LONG BEACH FESTIVAL : NIGHTTIME, URBAN BLUES FIND A PLACE IN THE SUN
The sixth annual Long Beach Blues Festival got off to such a smooth, amiable start Saturday that the first half of the two-day event felt like a massive backyard barbecue. Under clear skies at Cal State Long Beach, most of the 6,100 fans casually munched on fried chicken and spareribs while soaking up the sun and seven hours of blues, rock and jazz.
The emphasis was horn-accented urban blues, although headliner Bo Diddley closed the show with a one-hour set of twangy, throbbing roots rock. The 56-year-old rocker squeezed every bit of life--and then some--out of his signature “Bo Diddley” syncopated beat with a 10-minute version of the song that bears his name. He followed with three more tunes that were only slight variations on his first hit.
Second-billed Linda Hopkins turned in the day’s strongest set with an ebullient performance of such classics as “Every Day I Have the Blues” and “God Bless the Child.” Projecting a beatific smile and vocals so powerful that they made amplification seem superfluous, Hopkins ignited the religious fervor of a revival meeting on her final number, the gospel standard “Down by the Riverside.”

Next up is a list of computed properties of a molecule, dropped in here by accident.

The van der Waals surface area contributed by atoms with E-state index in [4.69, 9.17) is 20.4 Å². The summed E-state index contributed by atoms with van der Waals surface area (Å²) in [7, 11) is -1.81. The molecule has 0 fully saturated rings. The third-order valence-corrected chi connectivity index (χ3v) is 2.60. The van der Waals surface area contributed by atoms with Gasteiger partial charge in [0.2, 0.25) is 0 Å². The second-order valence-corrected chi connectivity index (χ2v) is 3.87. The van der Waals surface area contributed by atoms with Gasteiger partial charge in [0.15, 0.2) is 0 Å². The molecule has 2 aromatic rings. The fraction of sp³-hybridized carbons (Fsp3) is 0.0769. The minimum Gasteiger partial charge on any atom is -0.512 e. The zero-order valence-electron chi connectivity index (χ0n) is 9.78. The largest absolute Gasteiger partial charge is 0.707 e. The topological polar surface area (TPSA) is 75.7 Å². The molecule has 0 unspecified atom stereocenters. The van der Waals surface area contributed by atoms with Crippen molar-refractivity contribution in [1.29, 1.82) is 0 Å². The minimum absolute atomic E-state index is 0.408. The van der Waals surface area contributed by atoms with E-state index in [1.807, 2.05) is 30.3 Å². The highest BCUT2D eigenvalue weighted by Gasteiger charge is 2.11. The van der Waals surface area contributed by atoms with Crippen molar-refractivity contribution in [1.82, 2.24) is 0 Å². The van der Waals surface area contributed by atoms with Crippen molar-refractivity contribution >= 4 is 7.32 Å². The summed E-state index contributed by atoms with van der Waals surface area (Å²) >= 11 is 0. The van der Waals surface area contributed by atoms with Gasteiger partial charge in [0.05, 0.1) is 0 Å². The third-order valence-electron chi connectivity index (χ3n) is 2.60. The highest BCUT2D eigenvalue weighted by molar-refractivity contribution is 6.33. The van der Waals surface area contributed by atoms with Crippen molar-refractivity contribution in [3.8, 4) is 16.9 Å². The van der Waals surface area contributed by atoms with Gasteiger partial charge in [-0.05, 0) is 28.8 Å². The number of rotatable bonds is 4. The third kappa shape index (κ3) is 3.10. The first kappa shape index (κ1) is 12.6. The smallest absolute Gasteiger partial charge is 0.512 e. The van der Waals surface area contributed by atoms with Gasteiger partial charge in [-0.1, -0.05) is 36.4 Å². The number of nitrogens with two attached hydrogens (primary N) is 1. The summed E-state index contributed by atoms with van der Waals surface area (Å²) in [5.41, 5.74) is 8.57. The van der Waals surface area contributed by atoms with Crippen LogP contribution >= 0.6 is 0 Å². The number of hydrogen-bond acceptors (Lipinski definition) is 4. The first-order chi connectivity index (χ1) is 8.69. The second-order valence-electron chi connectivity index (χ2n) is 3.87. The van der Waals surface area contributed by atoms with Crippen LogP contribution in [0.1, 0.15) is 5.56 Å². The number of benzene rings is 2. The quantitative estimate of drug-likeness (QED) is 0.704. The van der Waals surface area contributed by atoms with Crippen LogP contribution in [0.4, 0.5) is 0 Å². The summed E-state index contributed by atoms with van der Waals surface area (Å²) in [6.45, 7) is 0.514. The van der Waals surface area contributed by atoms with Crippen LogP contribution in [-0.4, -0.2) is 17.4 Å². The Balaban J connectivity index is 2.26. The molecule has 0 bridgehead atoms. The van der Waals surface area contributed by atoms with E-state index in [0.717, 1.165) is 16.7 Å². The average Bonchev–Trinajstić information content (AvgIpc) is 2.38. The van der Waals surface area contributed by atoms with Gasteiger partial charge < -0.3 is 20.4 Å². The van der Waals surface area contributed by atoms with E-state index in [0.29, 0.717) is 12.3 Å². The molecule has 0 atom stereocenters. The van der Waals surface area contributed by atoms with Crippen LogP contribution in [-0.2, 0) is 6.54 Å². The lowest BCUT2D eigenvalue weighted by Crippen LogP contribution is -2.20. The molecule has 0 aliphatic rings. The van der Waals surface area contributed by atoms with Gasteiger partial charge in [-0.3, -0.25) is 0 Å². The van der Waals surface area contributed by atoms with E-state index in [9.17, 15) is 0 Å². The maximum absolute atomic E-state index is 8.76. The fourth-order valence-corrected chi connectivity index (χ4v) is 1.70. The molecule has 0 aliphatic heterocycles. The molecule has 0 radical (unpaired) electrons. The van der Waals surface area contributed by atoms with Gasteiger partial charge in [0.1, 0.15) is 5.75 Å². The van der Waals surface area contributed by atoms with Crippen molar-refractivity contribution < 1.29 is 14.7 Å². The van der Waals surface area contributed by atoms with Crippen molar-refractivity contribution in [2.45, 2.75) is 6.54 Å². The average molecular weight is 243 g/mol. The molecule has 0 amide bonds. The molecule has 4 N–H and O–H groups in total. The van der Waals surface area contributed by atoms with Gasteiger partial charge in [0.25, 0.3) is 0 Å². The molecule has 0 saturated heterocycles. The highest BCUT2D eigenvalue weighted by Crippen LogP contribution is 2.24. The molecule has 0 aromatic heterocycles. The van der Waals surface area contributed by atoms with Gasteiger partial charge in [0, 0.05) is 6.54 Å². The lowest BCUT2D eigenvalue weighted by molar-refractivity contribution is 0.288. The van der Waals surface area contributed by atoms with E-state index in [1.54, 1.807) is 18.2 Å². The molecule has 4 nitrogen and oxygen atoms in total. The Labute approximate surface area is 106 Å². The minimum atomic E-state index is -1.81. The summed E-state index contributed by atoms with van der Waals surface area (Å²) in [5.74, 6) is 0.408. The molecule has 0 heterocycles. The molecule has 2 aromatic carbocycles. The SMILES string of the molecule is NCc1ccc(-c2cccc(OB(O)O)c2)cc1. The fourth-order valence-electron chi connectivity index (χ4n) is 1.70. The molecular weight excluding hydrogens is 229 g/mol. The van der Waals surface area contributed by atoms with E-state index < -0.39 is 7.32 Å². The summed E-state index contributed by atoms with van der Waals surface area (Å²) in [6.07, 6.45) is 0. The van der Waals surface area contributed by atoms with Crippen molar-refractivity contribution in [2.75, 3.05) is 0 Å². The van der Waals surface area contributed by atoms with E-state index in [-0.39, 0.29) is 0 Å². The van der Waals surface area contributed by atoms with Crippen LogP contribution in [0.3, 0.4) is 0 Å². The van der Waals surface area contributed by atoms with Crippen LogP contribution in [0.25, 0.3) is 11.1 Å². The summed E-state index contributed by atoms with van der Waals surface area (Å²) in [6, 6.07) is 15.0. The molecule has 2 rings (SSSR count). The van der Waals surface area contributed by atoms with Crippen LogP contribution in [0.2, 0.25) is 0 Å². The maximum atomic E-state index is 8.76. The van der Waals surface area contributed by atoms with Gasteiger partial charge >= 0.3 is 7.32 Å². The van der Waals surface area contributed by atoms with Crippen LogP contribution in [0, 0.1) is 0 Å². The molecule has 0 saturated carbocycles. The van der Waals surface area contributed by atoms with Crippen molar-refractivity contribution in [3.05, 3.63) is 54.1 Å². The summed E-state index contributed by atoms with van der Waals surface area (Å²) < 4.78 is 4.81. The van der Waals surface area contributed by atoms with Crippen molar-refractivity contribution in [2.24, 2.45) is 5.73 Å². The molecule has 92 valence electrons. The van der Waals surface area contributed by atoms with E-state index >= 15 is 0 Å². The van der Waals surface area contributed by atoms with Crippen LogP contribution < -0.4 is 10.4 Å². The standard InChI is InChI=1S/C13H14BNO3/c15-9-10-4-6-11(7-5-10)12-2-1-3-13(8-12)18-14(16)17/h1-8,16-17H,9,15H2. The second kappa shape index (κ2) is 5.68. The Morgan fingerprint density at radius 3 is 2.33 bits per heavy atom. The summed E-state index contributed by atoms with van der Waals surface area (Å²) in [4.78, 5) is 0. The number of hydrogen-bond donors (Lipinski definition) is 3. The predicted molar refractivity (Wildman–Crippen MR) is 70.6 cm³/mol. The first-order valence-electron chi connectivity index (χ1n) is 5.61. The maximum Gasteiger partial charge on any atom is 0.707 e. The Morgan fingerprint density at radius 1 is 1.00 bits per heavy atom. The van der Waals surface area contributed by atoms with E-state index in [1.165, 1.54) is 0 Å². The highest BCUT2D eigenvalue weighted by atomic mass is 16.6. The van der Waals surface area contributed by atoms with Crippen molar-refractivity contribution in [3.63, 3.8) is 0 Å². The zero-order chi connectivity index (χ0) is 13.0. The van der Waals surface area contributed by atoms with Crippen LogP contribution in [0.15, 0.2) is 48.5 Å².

Preceding Hopkins, organist Jimmy Smith’s quartet was hampered by sound problems through most of its jazz-flavored set, and Smith often came through as little more than an indecipherable drone. Vocalist and alto saxophonist Eddie (Cleanhead) Vinson livened up the mid-afternoon with a short, but spirited four-song set on which he was backed by tenor saxophonist Lee Allen’s seven-piece band.
Chicago guitarist Otis Rush, who followed opening act Roomful of Blues, got off to a slow start but finally exhibited some of the stinging instrumental work for which he is known on the sinister, minor-key blues “Double Trouble.”
Transitions between acts were handled efficiently, averaging a brisk 15 to 20 minutes. Sunday’s lineup was scheduled to include the Blasters, Albert Collins and Papa John Creach.